CLARK v. The STATE.
This is an out-of-time appeal from defendant Clark's conviction of sexual battery, child molestation, and cruelty to children. The sole enumeration of error challenges the sufficiency of the evidence. Held:
The primary evidence presented by the prosecution consists of statements of the victim, a female child, five years of age at the time of trial and four years of age at the time of the offense. A videotaped interview of the child was introduced, as well as the testimony of various members of the child's extended family. The child's relatives testified pursuant to OCGA § 24-3-16 as to statements made by the child. The relatives, including the child's mother, grandmother, aunts, and great aunt, also described changes in the victim's behavior and demeanor during the interval of time preceding the recognition that an issue of child abuse existed.
The sexual battery conviction arose as a lesser included offense of the indicted charge of aggravated sodomy alleging that defendant had placed his mouth on the sexual organs of the victim and against her will. In the videotaped interview, the victim, using anatomically correct dolls, indicated that defendant had placed his mouth or tongue on her vagina. The conviction of sexual battery “only required proof of unconsented to intentional physical contact with the victim['s] intimate parts․” McGriff v. State, 232 Ga.App. 546, 547(2), 502 S.E.2d 482 (1998). See also OCGA § 16-6-22.1.
The child molestation conviction arose as a lesser included offense of the indicted charge of aggravated child molestation alleging an act of oral sodomy involving the sex organs of the defendant and the mouth of the victim. Again, in the videotaped interview, the victim indicated that defendant had placed his penis in her mouth.
With regard to the conviction of cruelty to children (OCGA § 16-5-70), there was ample evidence through both the videotaped statement and the testimony of the relatives that the victim experienced cruel and excessive mental pain which would authorize this conviction. This evidence included the victim's complaints of physical pain and apparent emotional distress, evidence that her vagina appeared red and irritated, the child's conduct in seeking to avoid contact with defendant, and regression in her toilet training.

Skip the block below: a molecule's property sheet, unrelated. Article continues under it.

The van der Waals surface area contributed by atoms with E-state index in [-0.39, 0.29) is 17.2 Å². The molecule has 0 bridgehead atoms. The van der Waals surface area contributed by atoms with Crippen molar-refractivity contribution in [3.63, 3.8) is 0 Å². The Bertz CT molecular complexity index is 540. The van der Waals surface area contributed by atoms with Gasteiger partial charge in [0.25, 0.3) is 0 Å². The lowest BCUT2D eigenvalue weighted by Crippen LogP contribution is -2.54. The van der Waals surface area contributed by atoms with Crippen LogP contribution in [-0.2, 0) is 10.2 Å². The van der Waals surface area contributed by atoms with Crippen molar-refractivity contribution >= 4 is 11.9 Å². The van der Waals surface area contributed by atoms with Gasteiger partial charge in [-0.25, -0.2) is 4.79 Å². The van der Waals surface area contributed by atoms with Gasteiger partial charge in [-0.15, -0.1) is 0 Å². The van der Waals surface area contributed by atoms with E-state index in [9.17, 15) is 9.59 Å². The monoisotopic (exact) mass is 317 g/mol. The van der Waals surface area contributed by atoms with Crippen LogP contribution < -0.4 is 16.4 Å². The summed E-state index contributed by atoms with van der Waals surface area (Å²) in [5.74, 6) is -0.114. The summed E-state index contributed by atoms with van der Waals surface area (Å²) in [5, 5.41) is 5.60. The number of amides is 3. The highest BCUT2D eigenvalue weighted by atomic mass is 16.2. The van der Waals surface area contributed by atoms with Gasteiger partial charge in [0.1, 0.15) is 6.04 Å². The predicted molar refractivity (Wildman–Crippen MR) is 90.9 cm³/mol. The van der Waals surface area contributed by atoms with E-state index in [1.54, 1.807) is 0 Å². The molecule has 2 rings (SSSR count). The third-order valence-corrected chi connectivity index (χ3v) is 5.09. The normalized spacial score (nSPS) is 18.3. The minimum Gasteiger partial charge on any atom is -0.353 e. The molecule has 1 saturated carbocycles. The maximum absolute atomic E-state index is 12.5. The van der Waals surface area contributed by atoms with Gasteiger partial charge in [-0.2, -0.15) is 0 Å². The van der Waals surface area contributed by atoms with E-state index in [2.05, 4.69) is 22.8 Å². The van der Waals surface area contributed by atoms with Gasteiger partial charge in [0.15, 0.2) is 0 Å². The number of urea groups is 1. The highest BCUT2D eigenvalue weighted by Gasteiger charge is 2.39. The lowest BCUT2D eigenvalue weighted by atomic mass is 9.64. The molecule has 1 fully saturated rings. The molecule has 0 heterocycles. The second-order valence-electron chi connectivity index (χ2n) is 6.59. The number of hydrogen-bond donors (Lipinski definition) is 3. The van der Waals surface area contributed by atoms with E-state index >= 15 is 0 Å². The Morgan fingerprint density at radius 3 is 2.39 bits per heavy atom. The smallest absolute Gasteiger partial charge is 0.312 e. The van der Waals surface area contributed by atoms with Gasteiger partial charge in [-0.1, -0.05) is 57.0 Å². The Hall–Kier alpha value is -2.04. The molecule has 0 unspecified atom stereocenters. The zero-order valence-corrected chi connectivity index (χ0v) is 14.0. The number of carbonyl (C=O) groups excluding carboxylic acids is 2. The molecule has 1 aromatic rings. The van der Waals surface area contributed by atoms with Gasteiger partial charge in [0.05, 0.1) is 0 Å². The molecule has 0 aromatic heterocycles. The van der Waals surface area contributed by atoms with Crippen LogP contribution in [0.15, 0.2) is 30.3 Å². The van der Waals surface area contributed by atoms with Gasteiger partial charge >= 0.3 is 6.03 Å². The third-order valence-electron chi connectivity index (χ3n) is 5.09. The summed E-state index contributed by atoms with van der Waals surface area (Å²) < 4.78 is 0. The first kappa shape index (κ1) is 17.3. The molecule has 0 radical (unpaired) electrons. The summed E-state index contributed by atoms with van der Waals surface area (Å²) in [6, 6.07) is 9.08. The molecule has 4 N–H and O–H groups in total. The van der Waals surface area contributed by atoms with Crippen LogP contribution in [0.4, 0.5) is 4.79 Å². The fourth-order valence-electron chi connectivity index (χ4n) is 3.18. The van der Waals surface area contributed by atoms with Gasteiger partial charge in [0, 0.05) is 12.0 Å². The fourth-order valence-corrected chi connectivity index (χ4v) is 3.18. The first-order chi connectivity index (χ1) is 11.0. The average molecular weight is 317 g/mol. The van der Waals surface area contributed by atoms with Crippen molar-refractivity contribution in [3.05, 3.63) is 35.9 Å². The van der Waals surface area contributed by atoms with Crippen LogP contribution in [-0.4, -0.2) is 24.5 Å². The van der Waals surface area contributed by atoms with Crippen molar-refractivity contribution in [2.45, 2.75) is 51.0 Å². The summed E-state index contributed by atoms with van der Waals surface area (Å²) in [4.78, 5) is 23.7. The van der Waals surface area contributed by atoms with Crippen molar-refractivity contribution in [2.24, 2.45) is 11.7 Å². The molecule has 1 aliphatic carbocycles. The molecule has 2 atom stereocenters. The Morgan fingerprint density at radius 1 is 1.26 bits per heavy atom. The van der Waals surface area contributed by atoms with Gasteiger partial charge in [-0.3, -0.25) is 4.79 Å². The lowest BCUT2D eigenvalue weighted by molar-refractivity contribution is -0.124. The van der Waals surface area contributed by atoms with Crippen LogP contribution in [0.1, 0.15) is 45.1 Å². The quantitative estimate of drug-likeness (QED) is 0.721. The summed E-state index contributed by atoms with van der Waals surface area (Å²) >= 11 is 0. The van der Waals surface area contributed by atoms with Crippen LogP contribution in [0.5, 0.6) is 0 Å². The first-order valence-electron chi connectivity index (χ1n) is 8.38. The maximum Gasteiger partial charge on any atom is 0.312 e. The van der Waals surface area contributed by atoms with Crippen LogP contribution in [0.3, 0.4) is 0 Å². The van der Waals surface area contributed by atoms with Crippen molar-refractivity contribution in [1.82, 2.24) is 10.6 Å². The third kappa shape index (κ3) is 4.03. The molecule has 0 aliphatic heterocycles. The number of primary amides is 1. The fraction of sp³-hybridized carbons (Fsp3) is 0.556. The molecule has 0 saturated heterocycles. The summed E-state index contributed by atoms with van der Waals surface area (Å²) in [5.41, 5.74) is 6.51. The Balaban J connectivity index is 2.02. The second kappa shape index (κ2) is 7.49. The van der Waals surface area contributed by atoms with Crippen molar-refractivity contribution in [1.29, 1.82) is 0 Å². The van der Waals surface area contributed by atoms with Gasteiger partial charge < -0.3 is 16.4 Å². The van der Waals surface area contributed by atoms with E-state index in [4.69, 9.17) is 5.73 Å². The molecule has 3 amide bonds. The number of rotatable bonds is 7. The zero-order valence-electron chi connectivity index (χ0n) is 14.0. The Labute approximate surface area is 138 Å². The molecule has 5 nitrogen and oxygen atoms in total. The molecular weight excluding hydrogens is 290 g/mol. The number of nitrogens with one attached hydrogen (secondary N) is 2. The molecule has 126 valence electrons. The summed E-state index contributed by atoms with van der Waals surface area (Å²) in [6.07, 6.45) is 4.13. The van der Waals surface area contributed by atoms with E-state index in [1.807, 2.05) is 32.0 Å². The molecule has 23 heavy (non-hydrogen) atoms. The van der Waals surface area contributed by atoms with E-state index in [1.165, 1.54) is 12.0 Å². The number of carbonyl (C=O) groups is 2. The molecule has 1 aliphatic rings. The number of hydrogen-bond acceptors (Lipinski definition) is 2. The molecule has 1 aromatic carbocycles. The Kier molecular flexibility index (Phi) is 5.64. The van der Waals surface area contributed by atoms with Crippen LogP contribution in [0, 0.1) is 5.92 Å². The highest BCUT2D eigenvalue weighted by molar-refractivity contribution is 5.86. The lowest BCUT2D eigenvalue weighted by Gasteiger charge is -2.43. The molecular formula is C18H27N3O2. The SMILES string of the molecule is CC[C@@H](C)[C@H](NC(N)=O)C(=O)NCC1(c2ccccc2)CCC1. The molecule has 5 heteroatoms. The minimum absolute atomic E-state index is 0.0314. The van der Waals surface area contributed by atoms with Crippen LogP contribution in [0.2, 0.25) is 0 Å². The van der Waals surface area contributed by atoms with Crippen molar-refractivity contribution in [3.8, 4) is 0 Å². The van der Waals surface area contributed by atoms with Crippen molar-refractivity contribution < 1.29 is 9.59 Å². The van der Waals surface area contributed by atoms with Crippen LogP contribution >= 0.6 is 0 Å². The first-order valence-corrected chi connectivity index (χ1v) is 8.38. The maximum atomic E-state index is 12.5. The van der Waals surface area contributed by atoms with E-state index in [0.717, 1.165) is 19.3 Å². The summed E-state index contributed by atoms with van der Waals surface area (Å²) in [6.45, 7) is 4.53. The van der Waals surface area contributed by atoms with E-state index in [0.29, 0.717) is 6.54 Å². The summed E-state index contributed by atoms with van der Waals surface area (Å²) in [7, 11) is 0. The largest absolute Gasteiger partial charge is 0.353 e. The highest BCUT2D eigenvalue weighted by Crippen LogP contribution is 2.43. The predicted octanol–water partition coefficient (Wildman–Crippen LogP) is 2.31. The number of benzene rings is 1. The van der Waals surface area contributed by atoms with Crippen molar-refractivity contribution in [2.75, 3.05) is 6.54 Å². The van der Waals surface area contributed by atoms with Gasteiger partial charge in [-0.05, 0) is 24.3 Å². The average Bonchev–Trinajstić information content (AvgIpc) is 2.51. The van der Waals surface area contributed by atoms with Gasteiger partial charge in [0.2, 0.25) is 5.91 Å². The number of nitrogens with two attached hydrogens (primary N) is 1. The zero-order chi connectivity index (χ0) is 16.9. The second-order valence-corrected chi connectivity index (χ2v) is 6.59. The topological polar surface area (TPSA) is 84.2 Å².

Through the videotape and her statements to relatives, the victim described many sexual contacts between defendant and herself. Some of these descriptions provided the basis for other charges of which defendant was acquitted.
The child did not testify at trial, and the prosecution did not present any testimony arising from the medical examination of the child's physical condition. Defendant maintains that the evidence concerning the child's statements is unreliable and that, in light of all the facts and circumstances including the evidence which he presented at trial, the evidence is not sufficient to authorize his conviction.
However, defendant's argument addresses issues of credibility and weight of evidence which are not within the province of an appellate court, but are issues for the jury. Autry v. State, 230 Ga.App. 773, 774(1), 498 S.E.2d 304; King v. State, 224 Ga.App. 400(1), 480 S.E.2d 385; Clay v. State, 216 Ga.App. 310, 311(1), 454 S.E.2d 198. As an appellate court, we determine the sufficiency of the evidence which is ample in this case to authorize a rational trier of fact to conclude that defendant is guilty beyond a reasonable doubt of the offenses of sexual battery, child molestation, and cruelty to children. Jackson v. Virginia, 443 U.S. 307, 99 S.Ct. 2781, 61 L.Ed.2d 560; Swift v. State, 229 Ga.App. 772, 773(1), 495 S.E.2d 109.
McMURRAY, Presiding Judge.
BLACKBURN and ELDRIDGE, JJ., concur.